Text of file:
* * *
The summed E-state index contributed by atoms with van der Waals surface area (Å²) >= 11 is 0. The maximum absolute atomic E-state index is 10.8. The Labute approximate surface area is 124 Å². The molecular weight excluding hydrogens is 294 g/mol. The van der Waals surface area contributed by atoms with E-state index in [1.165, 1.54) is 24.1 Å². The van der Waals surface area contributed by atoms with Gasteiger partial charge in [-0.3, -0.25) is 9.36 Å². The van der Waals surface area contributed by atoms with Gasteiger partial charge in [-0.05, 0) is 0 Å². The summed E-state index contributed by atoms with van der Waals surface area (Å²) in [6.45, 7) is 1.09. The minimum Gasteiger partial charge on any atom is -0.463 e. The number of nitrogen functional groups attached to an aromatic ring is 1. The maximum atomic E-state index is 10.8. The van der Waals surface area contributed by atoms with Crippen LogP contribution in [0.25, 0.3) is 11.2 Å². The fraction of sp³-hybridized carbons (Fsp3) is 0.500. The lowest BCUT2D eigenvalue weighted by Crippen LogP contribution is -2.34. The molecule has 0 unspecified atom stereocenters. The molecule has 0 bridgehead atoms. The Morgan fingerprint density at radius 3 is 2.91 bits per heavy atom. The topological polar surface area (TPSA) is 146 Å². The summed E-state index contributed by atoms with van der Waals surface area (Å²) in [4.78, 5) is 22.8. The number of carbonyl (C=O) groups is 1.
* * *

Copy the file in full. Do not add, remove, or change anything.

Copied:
The summed E-state index contributed by atoms with van der Waals surface area (Å²) >= 11 is 0. The maximum absolute atomic E-state index is 10.8. The Labute approximate surface area is 124 Å². The molecular weight excluding hydrogens is 294 g/mol. The van der Waals surface area contributed by atoms with E-state index in [1.165, 1.54) is 24.1 Å². The van der Waals surface area contributed by atoms with Gasteiger partial charge in [-0.3, -0.25) is 9.36 Å². The van der Waals surface area contributed by atoms with Gasteiger partial charge in [-0.05, 0) is 0 Å². The summed E-state index contributed by atoms with van der Waals surface area (Å²) in [6.45, 7) is 1.09. The minimum Gasteiger partial charge on any atom is -0.463 e. The number of nitrogen functional groups attached to an aromatic ring is 1. The maximum atomic E-state index is 10.8. The van der Waals surface area contributed by atoms with Crippen LogP contribution in [0.25, 0.3) is 11.2 Å². The fraction of sp³-hybridized carbons (Fsp3) is 0.500. The lowest BCUT2D eigenvalue weighted by Crippen LogP contribution is -2.34. The molecule has 0 unspecified atom stereocenters. The molecule has 0 bridgehead atoms. The Morgan fingerprint density at radius 3 is 2.91 bits per heavy atom. The topological polar surface area (TPSA) is 146 Å². The summed E-state index contributed by atoms with van der Waals surface area (Å²) in [4.78, 5) is 22.8. The number of carbonyl (C=O) groups is 1.